For use of the media only;
not an official document.
CITES Secretary-General calls for prosecutions of those involved
in the illegal trade of gorillas
In response to many messages of concern that the Secretariat has received, the Secretary-General of CITES, Willem Wijnstekers, issued the following statement today.
“I firmly believe that the fact that a determined and criminal attempt to supply animals illegally taken from the wild was foiled sends a very clear message to those who may wish to trade illicitly in wildlife that CITES is determined that they will not succeed. I trust that prosecutions will take place in Malaysia and Nigeria to reinforce this message. I hope, regardless of their final destination, that the gorillas will enjoy stable, healthy and long lives and that they can act as ambassadors for their species to help graphically illustrate the risks posed to endangered species by illegal trade in wildlife and to encourage governments, relevant organizations and the public to support the conservation of wildlife. Although it is extremely regrettable that this incident ever occurred, I believe that it has provided valuable lessons from which everyone involved in CITES must learn.”
Background: Illegally traded gorillas – the ‘Taiping Four’
In early 2002, the CITES Secretariat was alerted to an incident involving four juvenile gorillas that had been transported from Nigeria to Malaysia, via South Africa. Although the export from Nigeria and import to Malaysia was authorized by the CITES Management Authorities of both countries and genuine permits required by the Convention accompanied the shipment, there appeared to be reasonable grounds to suspect that the movement was not in conformity with the provisions of CITES.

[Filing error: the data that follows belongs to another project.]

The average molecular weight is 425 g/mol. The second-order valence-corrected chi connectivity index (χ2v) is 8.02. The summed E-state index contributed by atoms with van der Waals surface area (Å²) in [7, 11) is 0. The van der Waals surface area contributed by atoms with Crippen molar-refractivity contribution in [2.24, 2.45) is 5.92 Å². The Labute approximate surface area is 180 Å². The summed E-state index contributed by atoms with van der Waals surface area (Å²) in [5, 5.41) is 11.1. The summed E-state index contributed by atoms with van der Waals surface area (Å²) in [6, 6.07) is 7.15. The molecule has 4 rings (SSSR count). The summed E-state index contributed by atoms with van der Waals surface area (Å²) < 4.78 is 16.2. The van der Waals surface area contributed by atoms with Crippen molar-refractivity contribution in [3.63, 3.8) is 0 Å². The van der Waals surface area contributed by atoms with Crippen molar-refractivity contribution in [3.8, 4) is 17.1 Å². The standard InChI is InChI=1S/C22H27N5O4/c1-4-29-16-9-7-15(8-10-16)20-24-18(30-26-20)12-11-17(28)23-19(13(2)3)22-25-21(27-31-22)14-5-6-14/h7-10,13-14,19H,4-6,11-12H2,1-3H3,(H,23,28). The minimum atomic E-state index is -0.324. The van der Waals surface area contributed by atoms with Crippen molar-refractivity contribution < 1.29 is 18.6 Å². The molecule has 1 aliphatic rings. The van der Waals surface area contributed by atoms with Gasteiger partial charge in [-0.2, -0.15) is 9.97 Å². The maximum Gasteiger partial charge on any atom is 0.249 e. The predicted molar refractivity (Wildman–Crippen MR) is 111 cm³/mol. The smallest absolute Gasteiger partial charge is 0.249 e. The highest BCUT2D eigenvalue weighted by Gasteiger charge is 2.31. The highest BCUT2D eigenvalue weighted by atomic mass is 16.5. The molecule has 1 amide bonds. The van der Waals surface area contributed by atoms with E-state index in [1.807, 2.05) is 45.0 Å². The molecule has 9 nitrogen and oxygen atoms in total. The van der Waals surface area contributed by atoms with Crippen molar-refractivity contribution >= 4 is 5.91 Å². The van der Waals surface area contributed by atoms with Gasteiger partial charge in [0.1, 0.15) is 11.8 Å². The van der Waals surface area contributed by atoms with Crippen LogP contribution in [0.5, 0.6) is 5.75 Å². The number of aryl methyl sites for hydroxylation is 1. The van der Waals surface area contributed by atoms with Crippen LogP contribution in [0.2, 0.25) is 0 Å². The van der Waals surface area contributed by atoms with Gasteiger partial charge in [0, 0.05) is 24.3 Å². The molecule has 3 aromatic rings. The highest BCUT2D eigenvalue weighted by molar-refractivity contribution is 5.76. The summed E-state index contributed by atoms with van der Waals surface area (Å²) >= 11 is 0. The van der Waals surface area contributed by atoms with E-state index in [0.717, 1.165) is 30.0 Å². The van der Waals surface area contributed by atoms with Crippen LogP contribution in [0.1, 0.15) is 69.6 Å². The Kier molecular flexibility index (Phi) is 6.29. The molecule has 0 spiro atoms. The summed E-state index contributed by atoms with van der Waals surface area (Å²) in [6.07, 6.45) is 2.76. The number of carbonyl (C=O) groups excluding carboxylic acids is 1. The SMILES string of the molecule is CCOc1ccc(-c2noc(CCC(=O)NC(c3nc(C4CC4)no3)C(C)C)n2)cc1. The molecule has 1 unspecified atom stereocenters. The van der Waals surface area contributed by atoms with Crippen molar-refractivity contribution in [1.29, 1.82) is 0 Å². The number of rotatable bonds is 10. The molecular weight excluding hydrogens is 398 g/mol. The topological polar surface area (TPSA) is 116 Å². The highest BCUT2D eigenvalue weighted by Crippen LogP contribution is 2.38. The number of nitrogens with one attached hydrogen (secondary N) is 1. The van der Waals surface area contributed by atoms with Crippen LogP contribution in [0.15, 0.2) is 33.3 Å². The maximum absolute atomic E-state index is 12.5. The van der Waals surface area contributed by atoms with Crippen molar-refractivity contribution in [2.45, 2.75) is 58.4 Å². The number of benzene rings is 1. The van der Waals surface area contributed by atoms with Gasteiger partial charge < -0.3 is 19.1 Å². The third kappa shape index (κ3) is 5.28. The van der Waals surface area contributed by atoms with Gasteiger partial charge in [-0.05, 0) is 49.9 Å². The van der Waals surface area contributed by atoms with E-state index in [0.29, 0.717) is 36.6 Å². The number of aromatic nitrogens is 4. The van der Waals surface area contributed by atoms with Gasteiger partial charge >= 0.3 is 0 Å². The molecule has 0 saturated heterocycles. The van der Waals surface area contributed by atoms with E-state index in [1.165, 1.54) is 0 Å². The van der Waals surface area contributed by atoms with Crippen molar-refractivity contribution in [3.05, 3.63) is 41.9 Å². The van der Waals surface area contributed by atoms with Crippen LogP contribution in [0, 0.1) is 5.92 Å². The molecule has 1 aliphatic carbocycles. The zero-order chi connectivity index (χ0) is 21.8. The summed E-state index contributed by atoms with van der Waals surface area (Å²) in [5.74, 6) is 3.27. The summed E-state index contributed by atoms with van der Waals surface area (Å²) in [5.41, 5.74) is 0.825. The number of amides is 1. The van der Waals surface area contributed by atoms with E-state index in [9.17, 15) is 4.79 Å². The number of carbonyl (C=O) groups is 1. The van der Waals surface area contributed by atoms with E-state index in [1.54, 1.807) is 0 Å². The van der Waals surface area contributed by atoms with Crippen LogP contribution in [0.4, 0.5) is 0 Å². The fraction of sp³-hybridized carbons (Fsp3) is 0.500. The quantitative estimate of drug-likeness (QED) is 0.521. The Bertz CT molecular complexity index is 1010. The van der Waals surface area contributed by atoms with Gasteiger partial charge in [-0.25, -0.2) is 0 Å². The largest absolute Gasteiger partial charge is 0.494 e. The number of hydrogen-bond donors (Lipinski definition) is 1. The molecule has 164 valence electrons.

The authorizing documents recorded the animals as having been bred in captivity in a zoo in Nigeria. It was said that the animals were part of an exchange programme between the University of Ibadan Zoological Gardens in Nigeria and Taiping Zoo in Malaysia. Information received by the Secretariat from a non-governmental organization (the International Primate Protection League) indicated that the declaration of the gorillas as having been captive-bred might be false. The Secretariat then asked the CITES Management Authorities of Malaysia and Nigeria to investigate this information and advise it of the result of those investigations. South Africa was asked to comment on the circumstances relating to the transit of the gorillas through that country. The Secretariat also independently reviewed information it collected about the matter.
It became clear at an early stage that the animals in question could not have been bred in the University of Ibadan, Nigeria, since that facility has no gorillas capable of producing offspring. The role of an intermediary company, based in Malaysia but seemingly with connections to Nigeria, which apparently facilitated the acquisition of the animals and their movement, was highly suspicious; involving fraudulent actions and payments of money that would not normally be expected in a genuine exchange of specimens between zoological institutions.
The Secretariat encouraged the authorities in Malaysia to seize the animals and this was done.